The scientists were hoping to see which group became more altruistic, and they succeeded. The findings were an interesting mix. Those primed in an abstract way by general thoughts about dying were more generous than the dentist-imagining controls, but only when the need was high. This result suggests that the abstract thinkers were reaffirming the societal expectation that it is good to give to the needy—not exactly a sweeping personal epiphany.
Those who were vividly primed by thoughts of their own death in flames, however, were even more generous than those primed in a more subtle and abstract way. They were willing to give blood whether the need was high or low, suggesting they had undergone a fundamental reexamination of their values.
Why would this difference exist? One possibility, as the scientists write in the online version of the journal Psychological Science, is that our abstract existential system has no tolerance for the gory details of death; in fact, abstract thoughts of death generate an aversion to bodily fluids, including blood. Indeed, previous experiments have supported this idea: after being reminded of their mortality, people are more squeamish about physical trauma. In the current study this aversion to blood was not strong enough to trump the cultural expectation that we should help those in need—but it carefully meted out generosity to those truly in the most need.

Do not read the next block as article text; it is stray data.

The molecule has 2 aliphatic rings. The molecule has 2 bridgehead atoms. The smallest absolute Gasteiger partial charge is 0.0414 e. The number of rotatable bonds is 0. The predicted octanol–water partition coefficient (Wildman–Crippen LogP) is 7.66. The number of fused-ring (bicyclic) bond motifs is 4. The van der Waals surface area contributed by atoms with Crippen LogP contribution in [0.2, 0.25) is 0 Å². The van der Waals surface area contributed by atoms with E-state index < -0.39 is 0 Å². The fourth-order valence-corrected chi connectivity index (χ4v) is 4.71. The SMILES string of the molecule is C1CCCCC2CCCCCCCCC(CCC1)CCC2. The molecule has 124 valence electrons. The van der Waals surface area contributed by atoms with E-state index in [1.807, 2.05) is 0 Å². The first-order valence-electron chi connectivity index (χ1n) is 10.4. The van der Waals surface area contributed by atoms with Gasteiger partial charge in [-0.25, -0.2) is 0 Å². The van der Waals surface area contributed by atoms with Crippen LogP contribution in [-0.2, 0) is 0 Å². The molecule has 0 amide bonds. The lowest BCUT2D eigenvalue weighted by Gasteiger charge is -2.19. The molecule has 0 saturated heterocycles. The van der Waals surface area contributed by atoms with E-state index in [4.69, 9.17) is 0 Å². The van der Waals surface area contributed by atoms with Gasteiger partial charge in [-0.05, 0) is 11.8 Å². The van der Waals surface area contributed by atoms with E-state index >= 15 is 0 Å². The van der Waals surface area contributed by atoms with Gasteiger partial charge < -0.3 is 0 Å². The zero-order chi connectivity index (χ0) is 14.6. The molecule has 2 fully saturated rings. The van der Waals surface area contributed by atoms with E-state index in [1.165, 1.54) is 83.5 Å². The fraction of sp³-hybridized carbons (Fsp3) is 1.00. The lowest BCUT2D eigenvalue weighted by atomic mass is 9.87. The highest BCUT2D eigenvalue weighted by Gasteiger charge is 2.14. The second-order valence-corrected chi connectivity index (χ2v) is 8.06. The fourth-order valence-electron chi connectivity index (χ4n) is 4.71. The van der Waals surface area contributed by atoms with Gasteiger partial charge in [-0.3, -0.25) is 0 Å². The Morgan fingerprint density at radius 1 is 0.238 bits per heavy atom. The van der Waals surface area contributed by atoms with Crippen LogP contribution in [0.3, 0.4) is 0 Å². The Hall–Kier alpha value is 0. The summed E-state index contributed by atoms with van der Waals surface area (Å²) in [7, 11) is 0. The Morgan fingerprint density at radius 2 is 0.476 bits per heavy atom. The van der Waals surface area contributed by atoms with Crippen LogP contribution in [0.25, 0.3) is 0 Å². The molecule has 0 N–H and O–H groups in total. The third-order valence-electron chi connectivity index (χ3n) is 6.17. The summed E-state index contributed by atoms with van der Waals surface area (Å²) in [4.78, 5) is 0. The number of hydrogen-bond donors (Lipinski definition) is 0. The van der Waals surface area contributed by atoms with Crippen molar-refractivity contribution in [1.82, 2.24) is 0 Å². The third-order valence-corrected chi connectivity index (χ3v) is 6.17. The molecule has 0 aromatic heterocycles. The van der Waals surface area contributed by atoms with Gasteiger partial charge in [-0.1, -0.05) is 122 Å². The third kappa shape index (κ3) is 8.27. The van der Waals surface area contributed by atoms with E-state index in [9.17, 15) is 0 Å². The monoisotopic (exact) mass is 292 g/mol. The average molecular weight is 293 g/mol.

People who have come close to perishing, on the other hand, see things differently. For them, blood is not something aversive at all—it is the stuff of life.